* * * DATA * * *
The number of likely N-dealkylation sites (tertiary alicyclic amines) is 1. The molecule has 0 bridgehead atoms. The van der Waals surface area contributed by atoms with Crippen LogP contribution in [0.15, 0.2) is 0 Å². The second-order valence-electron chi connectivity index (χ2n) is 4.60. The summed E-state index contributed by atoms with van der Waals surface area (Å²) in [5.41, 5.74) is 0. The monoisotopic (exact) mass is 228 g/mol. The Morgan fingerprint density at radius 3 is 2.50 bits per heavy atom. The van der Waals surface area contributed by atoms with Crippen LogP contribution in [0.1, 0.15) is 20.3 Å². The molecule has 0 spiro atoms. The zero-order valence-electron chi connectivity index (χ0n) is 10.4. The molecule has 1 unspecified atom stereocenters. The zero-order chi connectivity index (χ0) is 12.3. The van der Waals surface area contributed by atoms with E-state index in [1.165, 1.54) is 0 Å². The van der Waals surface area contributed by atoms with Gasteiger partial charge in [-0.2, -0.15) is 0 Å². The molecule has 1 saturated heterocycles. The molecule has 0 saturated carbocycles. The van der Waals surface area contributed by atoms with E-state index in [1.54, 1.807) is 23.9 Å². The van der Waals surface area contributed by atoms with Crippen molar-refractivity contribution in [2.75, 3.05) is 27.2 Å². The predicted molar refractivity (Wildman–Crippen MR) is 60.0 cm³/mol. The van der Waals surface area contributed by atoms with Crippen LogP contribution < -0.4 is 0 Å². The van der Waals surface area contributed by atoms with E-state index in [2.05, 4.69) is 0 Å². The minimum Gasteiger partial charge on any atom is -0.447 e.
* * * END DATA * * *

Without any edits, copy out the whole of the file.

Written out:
The number of likely N-dealkylation sites (tertiary alicyclic amines) is 1. The molecule has 0 bridgehead atoms. The van der Waals surface area contributed by atoms with Crippen LogP contribution in [0.15, 0.2) is 0 Å². The second-order valence-electron chi connectivity index (χ2n) is 4.60. The summed E-state index contributed by atoms with van der Waals surface area (Å²) in [5.41, 5.74) is 0. The monoisotopic (exact) mass is 228 g/mol. The Morgan fingerprint density at radius 3 is 2.50 bits per heavy atom. The van der Waals surface area contributed by atoms with Crippen LogP contribution in [0.1, 0.15) is 20.3 Å². The molecule has 0 spiro atoms. The zero-order valence-electron chi connectivity index (χ0n) is 10.4. The molecule has 1 unspecified atom stereocenters. The zero-order chi connectivity index (χ0) is 12.3. The van der Waals surface area contributed by atoms with E-state index in [1.165, 1.54) is 0 Å². The van der Waals surface area contributed by atoms with Gasteiger partial charge in [-0.2, -0.15) is 0 Å². The molecule has 1 saturated heterocycles. The molecule has 0 saturated carbocycles. The van der Waals surface area contributed by atoms with E-state index in [1.54, 1.807) is 23.9 Å². The van der Waals surface area contributed by atoms with Crippen molar-refractivity contribution in [2.75, 3.05) is 27.2 Å². The predicted molar refractivity (Wildman–Crippen MR) is 60.0 cm³/mol. The van der Waals surface area contributed by atoms with Crippen LogP contribution < -0.4 is 0 Å². The van der Waals surface area contributed by atoms with E-state index in [2.05, 4.69) is 0 Å². The minimum Gasteiger partial charge on any atom is -0.447 e.